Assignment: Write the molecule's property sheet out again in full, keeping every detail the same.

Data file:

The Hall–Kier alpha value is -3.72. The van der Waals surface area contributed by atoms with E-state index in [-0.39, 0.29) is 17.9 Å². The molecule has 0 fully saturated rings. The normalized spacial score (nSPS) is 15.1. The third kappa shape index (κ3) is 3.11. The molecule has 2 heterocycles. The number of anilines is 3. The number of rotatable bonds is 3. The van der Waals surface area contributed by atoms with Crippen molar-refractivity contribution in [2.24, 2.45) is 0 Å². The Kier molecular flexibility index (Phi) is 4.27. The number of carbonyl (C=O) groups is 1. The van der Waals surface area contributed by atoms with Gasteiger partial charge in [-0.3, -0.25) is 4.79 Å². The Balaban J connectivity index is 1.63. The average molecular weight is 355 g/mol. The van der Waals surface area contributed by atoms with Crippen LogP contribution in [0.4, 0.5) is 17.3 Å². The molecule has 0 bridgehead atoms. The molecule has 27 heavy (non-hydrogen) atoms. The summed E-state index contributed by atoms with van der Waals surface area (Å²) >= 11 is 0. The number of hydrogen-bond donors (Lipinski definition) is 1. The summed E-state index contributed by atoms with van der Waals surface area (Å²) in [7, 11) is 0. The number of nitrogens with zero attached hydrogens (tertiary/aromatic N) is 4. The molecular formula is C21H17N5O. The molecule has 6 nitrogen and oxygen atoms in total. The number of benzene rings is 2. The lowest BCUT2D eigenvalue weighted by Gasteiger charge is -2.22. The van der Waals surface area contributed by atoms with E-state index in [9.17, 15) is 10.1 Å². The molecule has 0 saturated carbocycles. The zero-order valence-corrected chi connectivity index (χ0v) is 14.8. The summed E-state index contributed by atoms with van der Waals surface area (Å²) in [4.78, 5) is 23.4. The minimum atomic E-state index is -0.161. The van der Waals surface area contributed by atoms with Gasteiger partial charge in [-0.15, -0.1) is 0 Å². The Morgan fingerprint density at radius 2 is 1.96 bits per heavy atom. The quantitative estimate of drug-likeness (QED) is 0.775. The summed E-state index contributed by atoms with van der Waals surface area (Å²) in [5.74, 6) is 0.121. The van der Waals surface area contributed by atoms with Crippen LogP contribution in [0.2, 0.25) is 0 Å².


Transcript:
The Hall–Kier alpha value is -3.72. The van der Waals surface area contributed by atoms with E-state index in [-0.39, 0.29) is 17.9 Å². The molecule has 0 fully saturated rings. The normalized spacial score (nSPS) is 15.1. The third kappa shape index (κ3) is 3.11. The molecule has 2 heterocycles. The number of anilines is 3. The number of rotatable bonds is 3. The van der Waals surface area contributed by atoms with Crippen molar-refractivity contribution in [2.24, 2.45) is 0 Å². The Kier molecular flexibility index (Phi) is 4.27. The number of carbonyl (C=O) groups is 1. The van der Waals surface area contributed by atoms with Gasteiger partial charge in [-0.3, -0.25) is 4.79 Å². The Balaban J connectivity index is 1.63. The average molecular weight is 355 g/mol. The van der Waals surface area contributed by atoms with Crippen LogP contribution in [0.4, 0.5) is 17.3 Å². The molecule has 0 bridgehead atoms. The molecule has 27 heavy (non-hydrogen) atoms. The summed E-state index contributed by atoms with van der Waals surface area (Å²) >= 11 is 0. The number of hydrogen-bond donors (Lipinski definition) is 1. The summed E-state index contributed by atoms with van der Waals surface area (Å²) in [7, 11) is 0. The number of nitrogens with zero attached hydrogens (tertiary/aromatic N) is 4. The molecular formula is C21H17N5O. The molecule has 6 nitrogen and oxygen atoms in total. The number of benzene rings is 2. The lowest BCUT2D eigenvalue weighted by Gasteiger charge is -2.22. The van der Waals surface area contributed by atoms with E-state index in [9.17, 15) is 10.1 Å². The molecule has 0 saturated carbocycles. The zero-order valence-corrected chi connectivity index (χ0v) is 14.8. The summed E-state index contributed by atoms with van der Waals surface area (Å²) in [4.78, 5) is 23.4. The minimum atomic E-state index is -0.161. The van der Waals surface area contributed by atoms with Gasteiger partial charge in [-0.15, -0.1) is 0 Å². The Morgan fingerprint density at radius 2 is 1.96 bits per heavy atom. The quantitative estimate of drug-likeness (QED) is 0.775. The summed E-state index contributed by atoms with van der Waals surface area (Å²) in [5.74, 6) is 0.121. The van der Waals surface area contributed by atoms with Crippen LogP contribution in [0.2, 0.25) is 0 Å².